More than 10 percent of uveal melanoma patients have an increased predisposition to cancer—not just eye cancer but a wide variety of cancers, says Mohamed Abdel-Rahman, MD, PhD. He and his team recently identified BAP1 as one of the genes predisposing patients to eye melanoma. The next question they will address, in a two-year $375,000 National Institute of Health study, is how other genes could modify the effect of BAP1 in patients.
“When we talk about hereditary predisposition, there are high-risk genes (or “high-penetrant” genes) and low-risk genes,” Abdel-Rahman says. BAP1 is a high-risk gene. OCA2 is a low-risk gene.
Abdel-Rahman and his team hypothesize that OCA2 plays a role in why some family members with BAP1 mutations develop one form of cancer while others develop a different form.
“The grant will help us understand the mechanisms that OCA2 plays in modification of cancer risk of BAP1,” he says.
Abdel-Rahman’s research has identified a novel hereditary cancer predisposition syndrome caused by germline mutation in the BAP1 gene that increases the risk of several cancers, including uveal melanoma, skin melanoma, kidney cancer and mesothelioma.
Beyond the grant, an international consortium of 70 researchers from 15 countries recently formed to study BAP1 tumor predisposition. The group has collected one of the largest patient cohorts for BAP1 in the world: 182 families.
“This is a newly discovered syndrome, and our consortium laid the foundation for identifying which cancers would be associated with it, what is the likely age of onset, what do we think about how to manage these patients, and what research we need to carry out in the future,” Abdel-Rahman says.
"Many changes in BAP1 have been reported in different patient some of these changes are what we call variant of uncertain significance or VUS," he explains. "So if we find such VUS in a family, is this something we need to worry about?"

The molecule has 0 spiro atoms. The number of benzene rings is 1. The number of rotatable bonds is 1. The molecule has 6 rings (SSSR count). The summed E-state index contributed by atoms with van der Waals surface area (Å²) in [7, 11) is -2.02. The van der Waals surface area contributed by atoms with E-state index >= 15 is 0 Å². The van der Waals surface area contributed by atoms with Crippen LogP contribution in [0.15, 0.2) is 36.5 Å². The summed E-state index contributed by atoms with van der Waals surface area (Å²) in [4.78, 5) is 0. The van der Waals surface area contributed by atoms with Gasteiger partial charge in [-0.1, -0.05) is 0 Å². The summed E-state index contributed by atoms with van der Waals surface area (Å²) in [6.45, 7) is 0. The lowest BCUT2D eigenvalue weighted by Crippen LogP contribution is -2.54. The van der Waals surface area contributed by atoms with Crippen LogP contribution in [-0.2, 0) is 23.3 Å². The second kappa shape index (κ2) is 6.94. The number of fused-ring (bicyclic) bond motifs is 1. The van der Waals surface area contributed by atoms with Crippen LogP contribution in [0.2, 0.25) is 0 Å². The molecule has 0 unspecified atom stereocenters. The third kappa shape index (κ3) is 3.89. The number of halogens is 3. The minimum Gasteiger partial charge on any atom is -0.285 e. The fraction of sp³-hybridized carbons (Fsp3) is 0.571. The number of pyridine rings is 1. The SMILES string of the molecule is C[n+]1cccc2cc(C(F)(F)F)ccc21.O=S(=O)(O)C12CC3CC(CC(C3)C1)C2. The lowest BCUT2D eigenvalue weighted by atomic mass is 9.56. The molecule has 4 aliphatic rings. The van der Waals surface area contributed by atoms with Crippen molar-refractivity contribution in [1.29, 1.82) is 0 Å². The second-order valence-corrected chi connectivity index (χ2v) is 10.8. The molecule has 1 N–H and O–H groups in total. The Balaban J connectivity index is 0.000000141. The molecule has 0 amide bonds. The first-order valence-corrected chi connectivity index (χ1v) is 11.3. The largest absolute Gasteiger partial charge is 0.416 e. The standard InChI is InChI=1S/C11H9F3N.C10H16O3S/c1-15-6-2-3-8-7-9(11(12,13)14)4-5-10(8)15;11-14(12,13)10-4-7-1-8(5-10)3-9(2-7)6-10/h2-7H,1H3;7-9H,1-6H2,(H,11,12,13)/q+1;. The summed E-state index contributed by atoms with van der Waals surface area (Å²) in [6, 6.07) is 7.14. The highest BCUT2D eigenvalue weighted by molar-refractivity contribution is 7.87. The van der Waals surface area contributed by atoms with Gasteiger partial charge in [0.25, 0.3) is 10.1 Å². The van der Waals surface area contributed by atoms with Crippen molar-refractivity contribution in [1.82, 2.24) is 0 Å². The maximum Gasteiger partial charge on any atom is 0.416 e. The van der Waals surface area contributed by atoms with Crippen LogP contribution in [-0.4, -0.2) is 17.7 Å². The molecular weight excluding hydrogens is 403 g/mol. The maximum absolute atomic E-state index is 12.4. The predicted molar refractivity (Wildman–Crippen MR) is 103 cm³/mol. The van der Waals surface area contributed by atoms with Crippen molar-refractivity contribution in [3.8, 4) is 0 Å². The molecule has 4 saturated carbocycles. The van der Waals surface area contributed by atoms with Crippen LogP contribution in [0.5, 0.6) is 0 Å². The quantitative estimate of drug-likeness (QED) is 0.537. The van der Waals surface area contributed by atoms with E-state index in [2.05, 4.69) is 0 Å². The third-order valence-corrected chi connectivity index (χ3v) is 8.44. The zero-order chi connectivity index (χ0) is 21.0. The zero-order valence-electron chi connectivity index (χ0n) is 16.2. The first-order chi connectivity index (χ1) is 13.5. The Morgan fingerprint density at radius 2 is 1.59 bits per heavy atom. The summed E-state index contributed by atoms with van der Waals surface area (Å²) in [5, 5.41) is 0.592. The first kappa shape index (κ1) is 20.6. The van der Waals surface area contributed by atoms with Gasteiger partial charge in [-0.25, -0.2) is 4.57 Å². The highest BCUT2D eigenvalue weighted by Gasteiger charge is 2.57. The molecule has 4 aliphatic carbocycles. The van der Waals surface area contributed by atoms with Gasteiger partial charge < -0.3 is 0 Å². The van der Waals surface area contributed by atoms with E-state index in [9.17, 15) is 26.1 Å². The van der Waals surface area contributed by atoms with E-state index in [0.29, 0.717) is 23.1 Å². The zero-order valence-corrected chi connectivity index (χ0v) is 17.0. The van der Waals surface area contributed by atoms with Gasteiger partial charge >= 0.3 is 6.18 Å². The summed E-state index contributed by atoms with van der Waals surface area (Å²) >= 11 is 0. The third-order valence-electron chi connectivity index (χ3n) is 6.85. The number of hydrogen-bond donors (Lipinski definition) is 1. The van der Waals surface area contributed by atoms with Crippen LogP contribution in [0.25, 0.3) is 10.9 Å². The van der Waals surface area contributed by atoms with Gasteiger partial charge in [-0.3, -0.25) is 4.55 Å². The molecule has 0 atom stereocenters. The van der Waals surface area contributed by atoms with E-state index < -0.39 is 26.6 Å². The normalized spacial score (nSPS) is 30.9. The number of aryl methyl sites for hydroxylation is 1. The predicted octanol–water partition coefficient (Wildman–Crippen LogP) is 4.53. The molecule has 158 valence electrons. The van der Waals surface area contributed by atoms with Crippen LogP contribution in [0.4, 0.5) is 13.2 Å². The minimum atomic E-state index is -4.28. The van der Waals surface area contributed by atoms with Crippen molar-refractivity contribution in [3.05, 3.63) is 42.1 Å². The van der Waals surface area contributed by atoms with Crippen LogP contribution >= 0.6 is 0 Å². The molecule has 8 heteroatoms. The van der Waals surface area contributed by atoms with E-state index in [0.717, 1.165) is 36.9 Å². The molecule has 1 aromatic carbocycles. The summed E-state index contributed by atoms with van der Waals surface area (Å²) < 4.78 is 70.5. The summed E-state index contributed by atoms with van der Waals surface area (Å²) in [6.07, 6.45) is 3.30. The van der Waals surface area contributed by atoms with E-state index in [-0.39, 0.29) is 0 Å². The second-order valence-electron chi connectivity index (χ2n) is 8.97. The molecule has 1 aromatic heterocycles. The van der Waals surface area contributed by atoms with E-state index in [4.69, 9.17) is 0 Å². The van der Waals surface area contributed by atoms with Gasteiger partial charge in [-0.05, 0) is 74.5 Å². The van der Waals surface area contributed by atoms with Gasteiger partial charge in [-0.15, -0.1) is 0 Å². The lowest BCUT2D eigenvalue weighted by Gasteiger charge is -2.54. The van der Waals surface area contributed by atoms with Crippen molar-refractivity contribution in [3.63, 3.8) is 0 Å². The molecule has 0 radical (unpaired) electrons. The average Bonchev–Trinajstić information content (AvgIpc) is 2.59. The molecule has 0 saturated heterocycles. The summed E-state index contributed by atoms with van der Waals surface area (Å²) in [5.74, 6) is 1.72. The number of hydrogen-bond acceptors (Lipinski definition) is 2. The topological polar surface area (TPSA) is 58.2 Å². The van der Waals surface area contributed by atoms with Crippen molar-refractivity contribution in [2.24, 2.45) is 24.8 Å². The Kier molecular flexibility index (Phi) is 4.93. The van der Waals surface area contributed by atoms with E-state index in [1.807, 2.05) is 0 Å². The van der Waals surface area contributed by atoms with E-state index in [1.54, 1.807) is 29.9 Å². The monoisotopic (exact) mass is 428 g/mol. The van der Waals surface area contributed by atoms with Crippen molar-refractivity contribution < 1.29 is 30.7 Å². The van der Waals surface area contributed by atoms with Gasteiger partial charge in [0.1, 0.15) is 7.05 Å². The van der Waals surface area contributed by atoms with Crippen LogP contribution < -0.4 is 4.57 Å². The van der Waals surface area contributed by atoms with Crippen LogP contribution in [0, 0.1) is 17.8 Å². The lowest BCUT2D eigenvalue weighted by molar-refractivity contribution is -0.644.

Abdel-Rahman hopes his team's work will help improve the current management guidelines with additional evidence-based advice. The ultimate goals of his research are early identification and how to characterize who is at greatest risk of uveal melanoma. He is also interested in learning more about the tumor's biology, which can lead to develop new therapies and better individualized patient care.
Dr. Abdel-Rahman's work and association with Ohio State ophthalmologist Frederick Davidorf, MD has been supported by the Patti and Warner Blow Research Fund in Ophthalmology for many years.
The first family found with the BAP1 gene mutation was self-referred. A patient reached out to Dr. Abdel-Rahman: “I know something is going on in my family, but so far nobody can help me. Would you be interested in studying us?”
She had lung cancer and uveal melanoma, and many of her family members were suffering from different types of cancers including mesothelioma.
“I said of course, yes, and this is the family that we first identified BAP1 in." Abdel-Rahman says. "If you can identify a family early, you can really help them. This is why I’m doing what I’m doing: to help families."
“We estimate that BAP1 will contribute one to two percent to unselected eye melanoma patients, and in a patient with a family history of cancer it will be up to 20 percent” he says. “This means that there are significant other genes out there that also can increase risk for these patients to have uveal melanoma, as well as other cancers."